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Private equity firms continue to show interest in commercial finance companies, although new investment activity has been slower in 2016 than in 2015.  Two interesting transactions include Light Year Capital’s investment in Pathlight Capital, a consumer and retail oriented asset-based lender, and Palladium Equity’s investment in Fora Financial, a tech-enabled small business lender. Private equity buyers do not enjoy the same cost of funds synergy as a bank or even some non-bank finance companies, but they frequently bring other attributes to the table such as operating expertise or relationships with other portfolio companies that could be helpful in a combination. We expect further private equity transactions involving commercial finance in 2016, given the continued abundance of capital pursuing investment opportunities. Private equity buyers generally only get to high valuations in the event of a high growth and high return scenario, however. Otherwise, private equity firms will continue to be prudent in their pricing.

Another interesting trend to keep a keen eye on is that of international buyer interest in U.S. commercial finance firms. Negative interest rates in Japan, for example, could continue to have a positive impact on U.S. M&A deal activity, as evidenced by Hitachi Capital America Corp.’s recent acquisition of Creekridge Capital, a Minnesota-based vendor finance business focused on the healthcare and IT sectors. Both Japanese and European firms have been rumored to be interested in various bank and non-bank firms in recent months.

A final (and perhaps most attention grabbing) sector to keep an eye on in the near and intermediate term is the marketplace/internet lending industry, particularly given the highly publicized recent woes of Lending Club and continued earnings pressure at OnDeck Capital. While questions abound about credit quality and funding, the fact is that not all companies in this sector will survive. Credit quality will worsen and funding will dry up for more players, creating a need to seek strategic alternatives for some companies. Therefore, consolidation is likely coming to this sector, meaning those players with strong funding will be well positioned to pick off competitors and drive greater market share. It is in this sector that we expect increasing activity in the coming months.


The M&A market for commercial finance companies remains active, albeit with a fraction of the pace that you see in other sectors of financial services like banking and fintech.  But that is the historical norm. As long as net interest margins remain stressed at banks and capital continues to abound in the non-bank finance company, international and private equity sectors, we expect continued steady M&A for the rest of 2016. Furthermore, a lot of capital flowed into the commercial finance sector via private equity during and after the recession. That was now several years ago and those investors that have been waiting for the right time to exit may get to a point that they want to exit before the market sours, which could also contribute to continued steadiness in commercial finance M&A.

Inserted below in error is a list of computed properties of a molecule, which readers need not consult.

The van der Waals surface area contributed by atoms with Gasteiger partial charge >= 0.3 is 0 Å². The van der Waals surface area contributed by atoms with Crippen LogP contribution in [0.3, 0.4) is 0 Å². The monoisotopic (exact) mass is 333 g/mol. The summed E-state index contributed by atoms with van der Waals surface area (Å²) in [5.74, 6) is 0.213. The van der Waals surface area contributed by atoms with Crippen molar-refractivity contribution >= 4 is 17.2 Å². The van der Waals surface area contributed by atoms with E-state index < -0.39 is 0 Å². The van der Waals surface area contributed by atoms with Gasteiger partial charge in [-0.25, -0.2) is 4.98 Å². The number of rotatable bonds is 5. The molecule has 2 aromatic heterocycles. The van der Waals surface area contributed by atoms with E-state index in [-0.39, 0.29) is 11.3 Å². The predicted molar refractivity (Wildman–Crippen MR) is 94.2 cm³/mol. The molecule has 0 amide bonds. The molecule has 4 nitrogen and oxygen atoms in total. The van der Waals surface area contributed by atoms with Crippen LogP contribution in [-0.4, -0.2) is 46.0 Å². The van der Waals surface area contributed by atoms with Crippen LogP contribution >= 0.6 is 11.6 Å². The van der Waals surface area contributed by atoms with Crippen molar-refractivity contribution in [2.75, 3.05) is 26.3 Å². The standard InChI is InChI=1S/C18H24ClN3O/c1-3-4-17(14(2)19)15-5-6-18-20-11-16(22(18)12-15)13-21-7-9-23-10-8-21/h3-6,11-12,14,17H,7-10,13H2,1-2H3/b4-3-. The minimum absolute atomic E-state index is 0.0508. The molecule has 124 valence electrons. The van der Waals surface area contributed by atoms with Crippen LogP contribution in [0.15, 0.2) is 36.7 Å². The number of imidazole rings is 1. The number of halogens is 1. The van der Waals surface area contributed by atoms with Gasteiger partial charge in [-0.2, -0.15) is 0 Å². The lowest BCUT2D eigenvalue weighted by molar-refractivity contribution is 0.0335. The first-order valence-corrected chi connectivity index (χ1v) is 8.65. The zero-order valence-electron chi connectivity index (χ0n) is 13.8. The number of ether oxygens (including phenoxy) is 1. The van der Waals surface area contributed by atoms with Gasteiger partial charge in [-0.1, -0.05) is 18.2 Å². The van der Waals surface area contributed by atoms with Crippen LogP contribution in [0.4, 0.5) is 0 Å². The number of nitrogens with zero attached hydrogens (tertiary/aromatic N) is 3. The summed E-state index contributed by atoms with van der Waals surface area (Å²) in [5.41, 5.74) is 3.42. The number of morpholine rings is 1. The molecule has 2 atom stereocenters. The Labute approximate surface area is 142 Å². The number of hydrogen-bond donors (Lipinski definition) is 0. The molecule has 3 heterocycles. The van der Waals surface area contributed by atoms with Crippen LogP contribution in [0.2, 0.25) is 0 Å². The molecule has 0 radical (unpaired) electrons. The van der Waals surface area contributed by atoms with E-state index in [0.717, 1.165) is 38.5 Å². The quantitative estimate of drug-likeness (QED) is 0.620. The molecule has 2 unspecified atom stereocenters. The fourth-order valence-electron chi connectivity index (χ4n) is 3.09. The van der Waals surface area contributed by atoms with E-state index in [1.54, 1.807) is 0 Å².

The intervening variables to watch that could further impact deal flow, beyond macroeconomic factors such as growth and volatility, include overall credit quality for commercial finance companies, access to efficient senior financing, and the broader condition of the overall marketplace lending sector. However you look at it, the next year should be an interesting one to watch when it comes to commercial finance M&A.

Note: Statements and opinions expressed herein are solely those of the author and may not coincide with those of Houlihan Lokey.

Timothy Stute
Managing Director, Head of Specialty Finance | Hovde Group
Tim Stute is a Managing Director and Head of Specialty Finance in the investment banking group at Hovde Group, based in the firm's McLean, VA, office, where he manages the top ranked M&A practice to the commercial finance sector (according to S&P Global Market Intelligence, 2019 and 2020). Prior to joining Hovde, he was a member of Houlihan Lokey's Financial Institutions Group. He has nearly 20 years of experience providing capital markets and M&A advisory services to the financial institutions sector, with a particular emphasis on the specialty finance industry, including equipment leasing companies, asset-based lenders, accounts receivable factoring companies, and non-mortgage consumer lenders.

Before joining Houlihan Lokey, Stute was a Managing Director and Principal at Milestone Advisors, LLC in Washington, DC, which was acquired by Houlihan Lokey in 2012. Prior to joining Milestone in 2001, Stute was an Associate in the Financial Institutions Group of First Union Securities, Inc. (now Wells Fargo Securities, Inc.) in Charlotte, NC. Stute holds a B.S. in Finance from Wake Forest University. Stute is licensed with the Financial Industry Regulatory Authority as a registered representative and holds the following licenses: Series 7, 63, and 79.
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